The International Committee of Medical Journal Editors’ Uniform Disclosure Form for Potential Conflicts of Interest is the de-facto standard, and it is used by many academic journals to include the likes of the New England Journal of Medicine, The Lancet, Radiology and the British Medical Journal.

The purpose of this form is to provide conference attendees and readers of manuscripts with information about the author's other interests that could influence how they receive and understand the work. This form does not address cryptocurrencies specifically but does state that all monies received that can be relevant should be disclosed. It continues to state that it is best to disclose than not to, if there is any question about a conflict of interest.

Cryptocurrencies fall into the "other" category. The goal is to provide transparency to allow the objective consumption of the presented material.

Yet, as blockchain efforts expand, we face the question of cryptocurrency holdings as a potential conflict of interest to investigators looking to further its role in healthcare.

This problem is multifaceted, based not only on the financial ties between cryptocurrency and the successes and failures of blockchain, its platforms and applications, but the inherent anonymity of the investment. Like most ethical concepts, this consideration came about through retrospective analysis of past projects and the implications on future blockchain-based research, presentations and publications.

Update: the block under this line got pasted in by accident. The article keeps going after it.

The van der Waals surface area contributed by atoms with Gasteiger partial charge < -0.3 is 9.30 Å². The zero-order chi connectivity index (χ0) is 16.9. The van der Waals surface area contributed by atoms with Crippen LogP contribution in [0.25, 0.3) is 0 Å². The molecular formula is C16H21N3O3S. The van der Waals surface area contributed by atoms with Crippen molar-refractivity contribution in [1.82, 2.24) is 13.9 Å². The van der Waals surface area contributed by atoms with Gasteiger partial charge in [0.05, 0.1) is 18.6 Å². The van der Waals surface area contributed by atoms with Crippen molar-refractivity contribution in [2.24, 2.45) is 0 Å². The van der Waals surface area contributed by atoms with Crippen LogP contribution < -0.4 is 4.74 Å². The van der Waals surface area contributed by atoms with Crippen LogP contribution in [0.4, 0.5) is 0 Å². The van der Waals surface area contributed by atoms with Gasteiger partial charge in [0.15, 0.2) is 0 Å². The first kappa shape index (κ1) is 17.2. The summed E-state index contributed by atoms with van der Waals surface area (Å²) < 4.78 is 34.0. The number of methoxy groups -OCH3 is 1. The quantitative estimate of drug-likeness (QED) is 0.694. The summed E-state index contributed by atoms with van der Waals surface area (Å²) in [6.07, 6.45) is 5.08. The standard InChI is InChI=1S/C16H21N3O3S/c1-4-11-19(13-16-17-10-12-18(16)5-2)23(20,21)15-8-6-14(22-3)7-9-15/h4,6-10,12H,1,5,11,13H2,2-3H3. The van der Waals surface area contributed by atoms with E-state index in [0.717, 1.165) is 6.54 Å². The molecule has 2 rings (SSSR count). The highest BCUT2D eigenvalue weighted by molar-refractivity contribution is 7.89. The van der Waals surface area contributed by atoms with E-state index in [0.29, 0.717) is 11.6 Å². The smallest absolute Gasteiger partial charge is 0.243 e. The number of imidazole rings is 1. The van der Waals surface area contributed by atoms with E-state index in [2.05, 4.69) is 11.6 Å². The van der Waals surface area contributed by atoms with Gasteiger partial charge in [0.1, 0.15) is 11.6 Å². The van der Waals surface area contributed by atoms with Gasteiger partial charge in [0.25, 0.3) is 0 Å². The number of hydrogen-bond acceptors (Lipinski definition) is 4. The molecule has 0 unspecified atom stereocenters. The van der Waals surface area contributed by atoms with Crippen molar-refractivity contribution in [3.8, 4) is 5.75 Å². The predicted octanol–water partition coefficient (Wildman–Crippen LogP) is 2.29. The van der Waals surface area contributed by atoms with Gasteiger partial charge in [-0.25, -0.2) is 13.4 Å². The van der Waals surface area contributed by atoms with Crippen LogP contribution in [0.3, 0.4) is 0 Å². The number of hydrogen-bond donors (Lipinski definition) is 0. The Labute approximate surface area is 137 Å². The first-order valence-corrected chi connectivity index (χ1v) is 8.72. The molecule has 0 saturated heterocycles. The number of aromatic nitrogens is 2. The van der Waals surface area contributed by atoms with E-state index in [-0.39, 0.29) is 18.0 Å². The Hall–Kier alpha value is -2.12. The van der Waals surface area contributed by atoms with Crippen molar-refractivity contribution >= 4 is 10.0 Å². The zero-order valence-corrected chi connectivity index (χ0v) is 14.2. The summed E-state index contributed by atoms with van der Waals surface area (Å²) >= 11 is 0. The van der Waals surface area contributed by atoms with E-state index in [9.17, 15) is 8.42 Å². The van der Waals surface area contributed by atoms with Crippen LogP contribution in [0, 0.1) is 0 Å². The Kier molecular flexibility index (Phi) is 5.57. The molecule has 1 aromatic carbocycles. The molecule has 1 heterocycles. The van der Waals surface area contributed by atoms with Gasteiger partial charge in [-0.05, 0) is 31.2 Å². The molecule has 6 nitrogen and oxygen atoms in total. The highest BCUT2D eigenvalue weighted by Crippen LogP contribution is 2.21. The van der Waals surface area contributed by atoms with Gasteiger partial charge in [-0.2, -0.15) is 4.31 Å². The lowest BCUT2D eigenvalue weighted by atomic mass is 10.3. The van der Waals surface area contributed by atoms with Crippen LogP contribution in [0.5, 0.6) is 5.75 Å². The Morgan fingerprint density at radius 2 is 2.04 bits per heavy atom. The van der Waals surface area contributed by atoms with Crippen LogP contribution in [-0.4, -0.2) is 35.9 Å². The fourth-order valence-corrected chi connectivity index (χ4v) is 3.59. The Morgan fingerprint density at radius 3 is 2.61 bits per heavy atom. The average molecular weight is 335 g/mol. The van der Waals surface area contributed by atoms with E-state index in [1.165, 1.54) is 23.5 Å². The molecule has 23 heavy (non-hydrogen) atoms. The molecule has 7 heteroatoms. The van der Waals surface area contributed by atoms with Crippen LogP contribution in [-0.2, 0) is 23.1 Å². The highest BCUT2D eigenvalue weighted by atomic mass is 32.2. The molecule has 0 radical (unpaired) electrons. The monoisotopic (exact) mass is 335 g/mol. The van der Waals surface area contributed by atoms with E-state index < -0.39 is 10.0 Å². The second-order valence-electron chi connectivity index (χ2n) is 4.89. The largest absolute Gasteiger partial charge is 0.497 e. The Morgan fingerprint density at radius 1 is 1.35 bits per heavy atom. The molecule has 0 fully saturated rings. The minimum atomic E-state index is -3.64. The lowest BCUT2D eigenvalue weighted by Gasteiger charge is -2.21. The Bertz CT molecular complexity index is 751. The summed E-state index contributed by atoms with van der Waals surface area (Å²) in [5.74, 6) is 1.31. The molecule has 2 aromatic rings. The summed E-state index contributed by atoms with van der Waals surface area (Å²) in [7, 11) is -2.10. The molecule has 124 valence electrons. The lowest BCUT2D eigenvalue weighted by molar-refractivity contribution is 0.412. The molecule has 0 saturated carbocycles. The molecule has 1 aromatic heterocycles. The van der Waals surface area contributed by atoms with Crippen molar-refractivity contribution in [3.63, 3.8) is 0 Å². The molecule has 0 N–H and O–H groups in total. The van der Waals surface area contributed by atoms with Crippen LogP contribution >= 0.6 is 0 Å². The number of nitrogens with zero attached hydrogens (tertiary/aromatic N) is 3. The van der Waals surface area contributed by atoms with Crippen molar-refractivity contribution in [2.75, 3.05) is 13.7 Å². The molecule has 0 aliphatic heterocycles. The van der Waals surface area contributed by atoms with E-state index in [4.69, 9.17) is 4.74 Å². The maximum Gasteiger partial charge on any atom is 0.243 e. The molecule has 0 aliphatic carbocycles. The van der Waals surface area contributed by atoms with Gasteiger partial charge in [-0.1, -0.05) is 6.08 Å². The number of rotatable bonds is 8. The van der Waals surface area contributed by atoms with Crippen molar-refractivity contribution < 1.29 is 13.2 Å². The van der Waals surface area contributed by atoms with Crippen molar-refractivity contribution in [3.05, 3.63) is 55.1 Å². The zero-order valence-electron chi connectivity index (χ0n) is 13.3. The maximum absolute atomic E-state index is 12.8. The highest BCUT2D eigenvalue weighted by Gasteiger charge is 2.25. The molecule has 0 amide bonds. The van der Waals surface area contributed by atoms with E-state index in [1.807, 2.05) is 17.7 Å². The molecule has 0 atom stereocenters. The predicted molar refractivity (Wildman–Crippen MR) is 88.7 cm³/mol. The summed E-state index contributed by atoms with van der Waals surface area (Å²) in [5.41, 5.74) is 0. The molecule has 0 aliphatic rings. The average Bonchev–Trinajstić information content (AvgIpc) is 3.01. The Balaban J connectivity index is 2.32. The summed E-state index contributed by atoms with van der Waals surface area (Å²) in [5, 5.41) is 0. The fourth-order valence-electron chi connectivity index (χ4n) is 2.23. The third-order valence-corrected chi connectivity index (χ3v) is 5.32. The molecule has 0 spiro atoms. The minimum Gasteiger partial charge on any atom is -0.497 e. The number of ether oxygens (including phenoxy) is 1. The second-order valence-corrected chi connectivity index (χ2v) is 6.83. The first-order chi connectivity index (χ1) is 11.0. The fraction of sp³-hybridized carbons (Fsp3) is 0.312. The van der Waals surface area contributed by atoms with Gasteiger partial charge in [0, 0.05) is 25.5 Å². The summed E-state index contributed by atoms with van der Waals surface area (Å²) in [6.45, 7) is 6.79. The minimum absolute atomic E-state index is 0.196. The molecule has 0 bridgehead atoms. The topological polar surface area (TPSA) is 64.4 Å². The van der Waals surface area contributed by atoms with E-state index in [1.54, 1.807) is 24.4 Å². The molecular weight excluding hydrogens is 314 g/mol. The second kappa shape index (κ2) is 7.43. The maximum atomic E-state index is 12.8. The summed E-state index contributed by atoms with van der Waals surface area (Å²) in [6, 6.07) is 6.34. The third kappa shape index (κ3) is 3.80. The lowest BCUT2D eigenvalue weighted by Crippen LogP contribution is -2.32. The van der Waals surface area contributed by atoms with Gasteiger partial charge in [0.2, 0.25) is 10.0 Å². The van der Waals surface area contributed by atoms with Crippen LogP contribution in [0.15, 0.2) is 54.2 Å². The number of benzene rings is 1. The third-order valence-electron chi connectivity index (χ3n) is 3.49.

The challenge is the analysis and difference of opinion on the question of whether the new champions of blockchain in healthcare should disclose the holding of cryptocurrencies in their personal digital wallets or in any form of fund, and should they disclose the amount?

Technologies such as immunotherapy, artificial intelligence and CRISPR will also likely change healthcare, but they will follow the convention rules regarding conflicts of interest, meaning authors and presenters will disclose associations with commercial entities or financial support before peer-reviewed publications or professional speaking engagements.

Most traditional financial assets and associations are easily traceable through tax records and statements, which result in a feeling of greater responsibility to disclose. However, the inherent secrecy and anonymity of cryptocurrency raise questions about traceability and disclosure in general.

Conclusion and solution

It's a worthy question, and one I'm thinking about as I weight the benefits of the technology.

I am actively brainstorming healthcare related use cases, beginning to build proofs-of-concept and submitting abstracts to medical societies. I am promoting the use of blockchain, yet it is not clear if I must disclose these potential conflicts.

I believe cryptocurrency holdings should be considered for disclosure when presenting research and potential applications of blockchain technologies in healthcare in any form. These disclosures are not meant to question a person's integrity or hinder progress, but instead to allow for the consumption of information in an unbiased manner.

A conflict of interest later discovered can lead to a retracted journal article or a discredited presenter.

Regardless, if professional societies require presenters to disclose coins of interest or not, I encourage transparency.

Radical transparency can only help to further the adoption of blockchain applications in the healthcare settings, and healthcare hungers for disruption. If the "Kill Cancer" tokens are coming, then there may be many buyers, and with a cause like that, who wouldn't want to be among them?

Pills and coins image via Shutterstock